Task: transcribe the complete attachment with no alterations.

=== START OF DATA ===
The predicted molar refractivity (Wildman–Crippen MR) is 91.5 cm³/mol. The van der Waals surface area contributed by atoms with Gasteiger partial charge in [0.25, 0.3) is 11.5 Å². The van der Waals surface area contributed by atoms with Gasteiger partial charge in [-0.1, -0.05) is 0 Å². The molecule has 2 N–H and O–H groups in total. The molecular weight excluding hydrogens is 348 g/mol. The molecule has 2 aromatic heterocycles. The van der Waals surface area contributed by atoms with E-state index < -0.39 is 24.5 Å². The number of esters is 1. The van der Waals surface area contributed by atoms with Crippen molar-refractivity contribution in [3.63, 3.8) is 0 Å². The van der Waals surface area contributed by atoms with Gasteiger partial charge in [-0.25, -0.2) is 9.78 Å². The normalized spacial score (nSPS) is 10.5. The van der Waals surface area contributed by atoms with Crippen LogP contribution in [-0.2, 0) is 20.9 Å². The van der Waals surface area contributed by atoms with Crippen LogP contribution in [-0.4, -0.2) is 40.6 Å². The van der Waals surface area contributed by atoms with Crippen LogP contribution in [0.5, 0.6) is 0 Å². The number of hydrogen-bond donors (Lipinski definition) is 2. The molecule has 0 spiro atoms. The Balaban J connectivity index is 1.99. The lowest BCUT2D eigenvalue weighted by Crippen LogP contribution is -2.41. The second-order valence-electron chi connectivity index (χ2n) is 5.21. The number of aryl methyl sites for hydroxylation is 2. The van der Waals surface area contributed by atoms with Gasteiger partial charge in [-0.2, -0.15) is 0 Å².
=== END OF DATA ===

The predicted molar refractivity (Wildman–Crippen MR) is 91.5 cm³/mol. The van der Waals surface area contributed by atoms with Gasteiger partial charge in [0.25, 0.3) is 11.5 Å². The van der Waals surface area contributed by atoms with Gasteiger partial charge in [-0.1, -0.05) is 0 Å². The molecule has 2 N–H and O–H groups in total. The molecular weight excluding hydrogens is 348 g/mol. The molecule has 2 aromatic heterocycles. The van der Waals surface area contributed by atoms with E-state index < -0.39 is 24.5 Å². The number of esters is 1. The van der Waals surface area contributed by atoms with Crippen molar-refractivity contribution in [3.63, 3.8) is 0 Å². The van der Waals surface area contributed by atoms with Gasteiger partial charge in [-0.25, -0.2) is 9.78 Å². The normalized spacial score (nSPS) is 10.5. The van der Waals surface area contributed by atoms with Crippen LogP contribution in [-0.2, 0) is 20.9 Å². The van der Waals surface area contributed by atoms with Crippen LogP contribution in [-0.4, -0.2) is 40.6 Å². The van der Waals surface area contributed by atoms with Crippen LogP contribution in [0.5, 0.6) is 0 Å². The number of hydrogen-bond donors (Lipinski definition) is 2. The molecule has 0 spiro atoms. The Balaban J connectivity index is 1.99. The lowest BCUT2D eigenvalue weighted by Crippen LogP contribution is -2.41. The second-order valence-electron chi connectivity index (χ2n) is 5.21. The number of aryl methyl sites for hydroxylation is 2. The van der Waals surface area contributed by atoms with Gasteiger partial charge in [-0.2, -0.15) is 0 Å².